We’ve pointed it out before: future terrorist attacks inside the U.S. may not adhere to the commonly anticipated pattern. Specifically, a lone gunman (or two in the case of San Bernardino) mounting a single attack. Terrorists abroad have long used “complex attacks”: multiple attackers operating at multiple locations with bombs and firearms in a coordinated assault. (Lest we forget, that was the plan for the Columbine shooting.) Today’s ISIS attack on Baghdad’s Jawaher Mall, a slaughter that left at least 1o people dead, is another warning. Here’s what we know so far [via ibtimes.com] . . .
An attack involving hostages at a Baghdad mall began Monday after two men detonated a parked car outside the shopping center, a Wall Street Journal reported said. The men opened fire on the crowd outside the mall before donating their suicide vests.
It would seem that the car bomb was intended to funnel people into a killing zone, a technique uses against American soldiers in both Afghanistan and Iraq, sometimes used to kill first responders when they arrive on the scene.
The exact details of this Baghdad bombing and shooting remain unclear. Here’s how nbcnews.com reports the incident:
At least 10 people were killed and 22 were injured when insurgents attacked a shopping mall in Baghdad Monday with hand grenades and at least two nearby bombs, police told NBC News.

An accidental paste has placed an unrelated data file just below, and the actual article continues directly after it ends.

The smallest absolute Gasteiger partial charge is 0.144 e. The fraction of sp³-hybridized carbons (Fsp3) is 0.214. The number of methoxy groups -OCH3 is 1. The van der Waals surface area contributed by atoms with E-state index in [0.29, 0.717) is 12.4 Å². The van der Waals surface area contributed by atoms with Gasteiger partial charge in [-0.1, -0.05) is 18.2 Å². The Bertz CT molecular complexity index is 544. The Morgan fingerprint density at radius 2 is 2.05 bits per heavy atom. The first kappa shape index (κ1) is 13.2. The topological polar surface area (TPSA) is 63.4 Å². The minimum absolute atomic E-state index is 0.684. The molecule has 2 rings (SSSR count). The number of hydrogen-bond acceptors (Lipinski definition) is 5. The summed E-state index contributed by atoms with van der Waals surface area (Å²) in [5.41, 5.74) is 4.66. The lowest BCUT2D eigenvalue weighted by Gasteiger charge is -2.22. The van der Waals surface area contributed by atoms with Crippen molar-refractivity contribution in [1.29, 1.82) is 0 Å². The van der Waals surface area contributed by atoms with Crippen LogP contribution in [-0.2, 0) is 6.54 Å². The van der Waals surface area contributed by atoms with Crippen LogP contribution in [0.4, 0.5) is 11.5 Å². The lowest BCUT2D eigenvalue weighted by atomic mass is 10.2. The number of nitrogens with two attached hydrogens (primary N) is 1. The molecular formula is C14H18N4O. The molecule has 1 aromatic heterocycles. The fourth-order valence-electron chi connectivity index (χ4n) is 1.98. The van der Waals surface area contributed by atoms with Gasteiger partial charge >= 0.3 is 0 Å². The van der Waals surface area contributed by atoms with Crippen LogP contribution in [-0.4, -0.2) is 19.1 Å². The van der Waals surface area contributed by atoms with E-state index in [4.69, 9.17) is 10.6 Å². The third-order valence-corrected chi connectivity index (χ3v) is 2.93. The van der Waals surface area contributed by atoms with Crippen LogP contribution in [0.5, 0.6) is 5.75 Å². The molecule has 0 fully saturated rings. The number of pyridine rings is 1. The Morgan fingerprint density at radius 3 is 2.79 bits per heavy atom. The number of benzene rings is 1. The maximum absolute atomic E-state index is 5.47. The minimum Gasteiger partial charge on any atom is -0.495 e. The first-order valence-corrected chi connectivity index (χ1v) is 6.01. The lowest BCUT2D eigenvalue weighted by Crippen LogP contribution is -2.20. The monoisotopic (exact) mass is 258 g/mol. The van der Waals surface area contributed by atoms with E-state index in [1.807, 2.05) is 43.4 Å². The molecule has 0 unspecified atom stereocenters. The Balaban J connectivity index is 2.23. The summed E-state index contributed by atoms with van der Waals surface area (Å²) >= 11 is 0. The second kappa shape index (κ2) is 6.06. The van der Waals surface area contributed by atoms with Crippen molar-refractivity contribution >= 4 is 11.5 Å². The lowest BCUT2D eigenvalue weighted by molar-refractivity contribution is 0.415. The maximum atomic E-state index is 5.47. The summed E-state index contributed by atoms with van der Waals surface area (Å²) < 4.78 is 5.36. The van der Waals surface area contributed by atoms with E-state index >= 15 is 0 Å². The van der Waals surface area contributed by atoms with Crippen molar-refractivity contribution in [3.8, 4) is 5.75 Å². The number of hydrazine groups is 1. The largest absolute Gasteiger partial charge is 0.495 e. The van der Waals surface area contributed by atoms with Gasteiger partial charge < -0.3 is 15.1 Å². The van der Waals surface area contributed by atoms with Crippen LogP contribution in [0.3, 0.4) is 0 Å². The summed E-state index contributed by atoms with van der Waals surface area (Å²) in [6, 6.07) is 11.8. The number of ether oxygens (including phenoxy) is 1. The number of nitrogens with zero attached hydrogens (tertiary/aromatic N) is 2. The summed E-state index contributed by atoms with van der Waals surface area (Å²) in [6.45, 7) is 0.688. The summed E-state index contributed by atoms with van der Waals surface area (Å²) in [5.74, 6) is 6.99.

Iraqi security forces opened fire on the insurgents, who initially tried to take a money exchange office in Baghdad Al-Jadeedah before entering the Al Jawhara shopping mall, a major in the Baghdad Police Department and a master sergeant in the Iraqi Federal Police Division said.
Police said the attackers were throwing hand grenades at civilians inside the mall and held them hostage there. At least 10 civilians were killed and another 22 injured, according to police.
I can’t emphasize this enough…if you’re caught in or near a terrorist attack or spree killing, do not assume you’re facing a single-pronged assault.
Consider the full nature of the attack before engaging a single bad guy or escaping in any particular direction. The crowd running from the initial violence will most likely leave the scene via a “logical” escape route — one known to the attackers. Look before you leap and avoid crowds both in the short term and those that gather at the scene “afterwards.”